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Coaching? Now? Are you serious?

By Ray Sclafani | July 9, 2020


You’re the CEO of a successful RIA. You’ve grown the business from a fledgling operation to a thriving firm with a talented team of skilled planning and investment professionals serving hundreds of clients and managing hundreds of millions (or in some instances billions) in assets. So, why in the world would you possibly need to engage a professional coach?

Have you ever wondered why most Fortune 500 CEOs have an executive leadership coach? The answer is perhaps best summarized by Jack Welch’s oft-cited quote: “Before you are a leader, success is all about growing yourself. When you become a leader, success is all about growing others.

With the onset of COVID-19, we’ve entered truly uncharted waters. Given the ongoing disruption to your business, how are you altering the ways in which you actively develop people? How are you building and managing interdependent accountability structures such as OKRs?

As the owner of an advisory firm, your most important job is to cultivate relationships with clients. But right after that, is your responsibility to develop the people on your team. Unfortunately, however, there’s no formal education that really teaches you how to do the latter.

The case for coaching

If you’re not proactive about continuing to learn, develop and grow, you quickly begin to get stale. A professional, credentialed coach provides you with a sounding board and collaborator to help you think through, prioritize and develop your own leadership skills – so you, in turn, can help develop the leadership skills of others in your firm.

In many ways, the benefits of working with a professional coach are closely aligned with the benefits you bring to your client relationships. Even though most clients are extremely intelligent and accomplished professionals, it’s often helpful for them to have a dispassionate third party who can act as a guide and a sounding board. Shouldn’t the same principal hold true for you?

Take a look at the following International Coach Federation (ICF) core competencies. As you read through them, ask yourself whether they resonate as skills that you, as a financial advisor, would seek to strengthen and hone to better develop your team and serve your current and future clients:

  1. Establishing Trust and Intimacy – being able to create a safe, supportive environment that produces ongoing mutual respect and trust; showing genuine concern for the client’s welfare and future; continuously demonstrating personal integrity and keeping all agreements/promises
  2. Presence and Active Listening – committed to being fully engaged and completely focused on what the client is and isn’t saying; to be spontaneous, empathetic, flexible and intuitive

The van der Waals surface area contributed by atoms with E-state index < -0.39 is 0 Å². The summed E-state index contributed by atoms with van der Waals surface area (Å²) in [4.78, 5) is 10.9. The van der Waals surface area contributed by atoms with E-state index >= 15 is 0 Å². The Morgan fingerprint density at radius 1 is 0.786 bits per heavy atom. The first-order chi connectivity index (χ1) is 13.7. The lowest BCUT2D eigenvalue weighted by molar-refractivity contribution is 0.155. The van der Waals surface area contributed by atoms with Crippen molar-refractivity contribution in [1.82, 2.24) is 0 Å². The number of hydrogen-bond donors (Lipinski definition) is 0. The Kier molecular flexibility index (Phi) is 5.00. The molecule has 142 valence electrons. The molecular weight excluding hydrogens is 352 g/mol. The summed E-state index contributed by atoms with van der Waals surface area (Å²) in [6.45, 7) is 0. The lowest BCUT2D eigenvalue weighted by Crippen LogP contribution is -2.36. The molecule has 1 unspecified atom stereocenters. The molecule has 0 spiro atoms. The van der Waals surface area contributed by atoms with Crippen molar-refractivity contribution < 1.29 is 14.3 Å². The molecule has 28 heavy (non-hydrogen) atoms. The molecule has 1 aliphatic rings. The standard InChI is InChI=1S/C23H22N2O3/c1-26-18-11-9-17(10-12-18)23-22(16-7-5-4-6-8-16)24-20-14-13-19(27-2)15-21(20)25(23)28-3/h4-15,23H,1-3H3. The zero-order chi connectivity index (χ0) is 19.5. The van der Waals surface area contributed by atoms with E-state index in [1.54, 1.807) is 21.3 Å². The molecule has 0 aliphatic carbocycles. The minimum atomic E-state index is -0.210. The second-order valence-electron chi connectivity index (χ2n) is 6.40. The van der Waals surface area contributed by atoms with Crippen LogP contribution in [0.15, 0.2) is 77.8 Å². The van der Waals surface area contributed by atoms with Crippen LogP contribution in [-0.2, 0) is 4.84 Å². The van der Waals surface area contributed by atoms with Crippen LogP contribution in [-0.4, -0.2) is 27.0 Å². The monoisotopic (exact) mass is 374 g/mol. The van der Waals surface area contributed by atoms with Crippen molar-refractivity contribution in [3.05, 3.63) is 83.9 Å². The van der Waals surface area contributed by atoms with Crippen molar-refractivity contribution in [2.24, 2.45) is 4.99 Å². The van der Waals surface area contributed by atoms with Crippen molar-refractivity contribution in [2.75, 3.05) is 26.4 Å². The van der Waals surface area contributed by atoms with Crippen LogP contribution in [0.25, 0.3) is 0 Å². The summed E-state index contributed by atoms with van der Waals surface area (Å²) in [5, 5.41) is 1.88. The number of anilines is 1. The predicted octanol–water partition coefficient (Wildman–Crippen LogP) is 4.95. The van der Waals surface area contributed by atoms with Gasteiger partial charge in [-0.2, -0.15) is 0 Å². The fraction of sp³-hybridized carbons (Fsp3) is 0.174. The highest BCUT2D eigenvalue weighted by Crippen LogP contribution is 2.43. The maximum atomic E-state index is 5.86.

3. Powerful Questioning – asks open-ended questions that evoke discovery, insight, commitment or action, and which reflect active listening and an understanding of the client’s perspective
  4. Direct Communication – is clear, articulate and direct in communicating and providing feedback using appropriate and respectful language, and metaphors and analogies
  5. Designing Actions – creates opportunities during coaching and in work/life situations for the client to continually learn and take new actions that will most effectively lead to agreed-upon coaching results
  6. Planning & Goal Setting – consolidates collected information and establishes a coaching plan and development goals with the client that address concerns and major areas for learning/development that are attainable, measurable, specific, and have target dates
  7. Managing Progress & Accountability – keeps the client on track between meetings by holding attention on the coaching plan and outcomes, agreed-upon courses of action, and topics for future session(s)

Effective coaching can not only help you grow, streamline and improve the profitability of your business, it can be an invaluable tool in helping you prepare the next generation to one day take the reins and lead your firm into the future.

Coaching Questions from this article:

  1. Who do you currently turn to as a sounding board for business advice, counsel and feedback? How might a professional coach provide you with more structure to improve your decision-making?
  2. Understanding that the skills you need to successfully manage and lead a team are different from the skills required to be an effective advisor, what specific leadership skills would you benefit from strengthening and honing?
  3. Now that we’re half-way through 2020, think about the goals you set at the start of the year. How are you tracking towards completing those goals? How might the accountability that a coach brings help you accelerate your progress?

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Topics: Coaching RIAs

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